Wednesday, September 21, 2011

Freemasonry in "War and Peace"

At the beginning of book ten is where we are introduced to the freemasons. Pierre is empowered by this traveller, and later by Count Willarski, to change his life, stand up for himself, and reaffirm his faith in god. This is very interesting to me because there are so many negative stereotypes surrounding masonic society. Politically, both the far left and the far right distrust and denounce freemasons. They are seen as a powerful and threatening political and social force. Many conspiracy theories link them to the Illuminati or other secret societies on a quest for world control. They are supposed to be a sort of cult, which perpetuates its own existence and ends and nothing more, according to its critics. They were persecuted and killed by the Nazi's, by Saddam Hussein when he was in power in Iraq, and almost disbanded by Parliament in England after the french revolution. This last point is even more interesting due to its proximity in time to "War and Peace". I know all of this information about the masons because I happened to have interviewed a 90 year old man who was a freemason, and he complained about the conspiracies theories and the negative mass-media perception of what he viewed as an entirely law-abiding and possitive influence in society. That is also how Tolstoy portrays freemasons in "War and Peace"; They are a possitive influence on the world around them, turning a downtrodden and hopeless man into an optimistic and productive member of society. Pierre changes his life for the better, and renounces all negative influences in his life, after being initiated by the freemasons. He even stands up for himself, something we haven't seen from him as of yet in the novel. I just enjoyed seeing how Tolstoy describes the "traveller" (305) who changes Pierre's life. The traveller makes Pierre "(listen) with a swelling heart", as though his heart were growing in his chest with this new opportunity to find himself (307). This leads me to think that Tolstoy as a writer, though certainly having his own opinions politically and expressing them in his writing, is not afraid to give credence to highly controversial views and actions within his characters. I appreciate it.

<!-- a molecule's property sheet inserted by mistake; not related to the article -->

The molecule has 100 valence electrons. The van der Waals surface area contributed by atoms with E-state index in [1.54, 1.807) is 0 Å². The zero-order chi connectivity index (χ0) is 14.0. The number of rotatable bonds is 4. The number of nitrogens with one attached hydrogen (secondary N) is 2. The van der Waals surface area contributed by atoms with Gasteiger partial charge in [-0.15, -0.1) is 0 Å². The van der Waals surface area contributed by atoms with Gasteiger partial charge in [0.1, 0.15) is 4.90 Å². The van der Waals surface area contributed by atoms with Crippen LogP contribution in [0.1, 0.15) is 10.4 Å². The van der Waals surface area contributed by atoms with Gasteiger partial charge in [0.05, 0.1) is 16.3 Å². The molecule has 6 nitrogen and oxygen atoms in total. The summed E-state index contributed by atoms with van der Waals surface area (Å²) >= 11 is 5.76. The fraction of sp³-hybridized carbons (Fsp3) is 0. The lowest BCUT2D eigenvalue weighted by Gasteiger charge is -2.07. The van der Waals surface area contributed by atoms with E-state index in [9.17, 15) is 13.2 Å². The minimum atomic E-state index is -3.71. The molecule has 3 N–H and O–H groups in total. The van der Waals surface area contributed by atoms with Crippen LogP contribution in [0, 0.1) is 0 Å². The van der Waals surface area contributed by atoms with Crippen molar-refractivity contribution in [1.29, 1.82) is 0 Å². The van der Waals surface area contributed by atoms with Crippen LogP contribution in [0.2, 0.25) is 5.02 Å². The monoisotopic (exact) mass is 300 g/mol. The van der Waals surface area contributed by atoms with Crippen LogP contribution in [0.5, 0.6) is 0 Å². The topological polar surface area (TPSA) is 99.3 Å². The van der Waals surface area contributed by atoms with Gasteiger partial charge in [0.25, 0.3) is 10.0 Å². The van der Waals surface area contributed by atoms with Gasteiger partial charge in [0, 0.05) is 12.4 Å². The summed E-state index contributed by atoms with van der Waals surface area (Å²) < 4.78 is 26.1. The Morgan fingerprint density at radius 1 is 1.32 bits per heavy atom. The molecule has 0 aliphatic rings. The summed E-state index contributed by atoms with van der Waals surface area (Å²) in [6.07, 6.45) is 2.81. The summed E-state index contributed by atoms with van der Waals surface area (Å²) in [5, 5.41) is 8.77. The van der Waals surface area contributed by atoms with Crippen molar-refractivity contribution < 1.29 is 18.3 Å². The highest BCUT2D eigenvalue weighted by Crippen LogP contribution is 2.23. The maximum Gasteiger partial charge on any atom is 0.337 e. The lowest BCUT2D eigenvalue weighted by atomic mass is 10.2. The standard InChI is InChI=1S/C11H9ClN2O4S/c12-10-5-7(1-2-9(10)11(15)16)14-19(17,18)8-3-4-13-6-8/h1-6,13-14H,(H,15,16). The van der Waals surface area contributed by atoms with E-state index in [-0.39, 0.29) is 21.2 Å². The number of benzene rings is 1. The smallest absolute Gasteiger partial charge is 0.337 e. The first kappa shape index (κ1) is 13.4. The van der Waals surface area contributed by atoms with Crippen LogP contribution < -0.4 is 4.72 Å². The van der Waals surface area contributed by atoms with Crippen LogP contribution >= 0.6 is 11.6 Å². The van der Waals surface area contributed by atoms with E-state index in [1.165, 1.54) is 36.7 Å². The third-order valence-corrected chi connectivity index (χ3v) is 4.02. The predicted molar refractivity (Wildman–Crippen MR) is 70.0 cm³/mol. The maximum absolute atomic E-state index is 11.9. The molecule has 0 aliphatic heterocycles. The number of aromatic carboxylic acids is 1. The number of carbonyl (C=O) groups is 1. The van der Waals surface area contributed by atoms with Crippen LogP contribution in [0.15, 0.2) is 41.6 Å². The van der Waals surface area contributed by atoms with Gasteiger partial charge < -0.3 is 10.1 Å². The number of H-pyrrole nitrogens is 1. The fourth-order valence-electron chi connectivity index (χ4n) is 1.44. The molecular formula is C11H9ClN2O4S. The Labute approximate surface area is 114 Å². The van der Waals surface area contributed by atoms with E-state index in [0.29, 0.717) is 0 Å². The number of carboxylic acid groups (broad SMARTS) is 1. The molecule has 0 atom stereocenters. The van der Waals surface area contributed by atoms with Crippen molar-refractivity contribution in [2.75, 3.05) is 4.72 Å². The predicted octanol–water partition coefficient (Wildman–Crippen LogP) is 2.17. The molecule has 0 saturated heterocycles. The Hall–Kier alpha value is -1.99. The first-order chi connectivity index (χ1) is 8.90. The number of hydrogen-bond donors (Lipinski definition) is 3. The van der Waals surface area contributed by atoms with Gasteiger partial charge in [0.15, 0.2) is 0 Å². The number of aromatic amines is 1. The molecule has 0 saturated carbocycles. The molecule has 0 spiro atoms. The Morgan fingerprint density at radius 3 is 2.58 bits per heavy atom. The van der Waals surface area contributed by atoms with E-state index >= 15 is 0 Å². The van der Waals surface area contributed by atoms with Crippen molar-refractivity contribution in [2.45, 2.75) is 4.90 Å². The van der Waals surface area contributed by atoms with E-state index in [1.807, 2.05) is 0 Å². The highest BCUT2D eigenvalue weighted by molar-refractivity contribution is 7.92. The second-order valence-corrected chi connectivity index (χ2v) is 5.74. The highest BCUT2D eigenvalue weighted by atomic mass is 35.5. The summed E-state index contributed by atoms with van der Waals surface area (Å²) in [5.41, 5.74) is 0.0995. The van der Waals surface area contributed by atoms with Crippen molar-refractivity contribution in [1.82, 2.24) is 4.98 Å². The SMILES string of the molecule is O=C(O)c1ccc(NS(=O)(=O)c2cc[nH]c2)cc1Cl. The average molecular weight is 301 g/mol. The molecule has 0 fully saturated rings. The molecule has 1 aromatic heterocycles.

1 comment:

  1. I agree they the Freemasons are portrayed as a positive influence. However, I find it interesting how Pierre is portrayed as naïve and impulsive when joining the Freemasons and trying to implement his new ideas on his properties. I also wonder if the Freemasons really help Pierre find what he is looking for or if he might become disillusioned with them.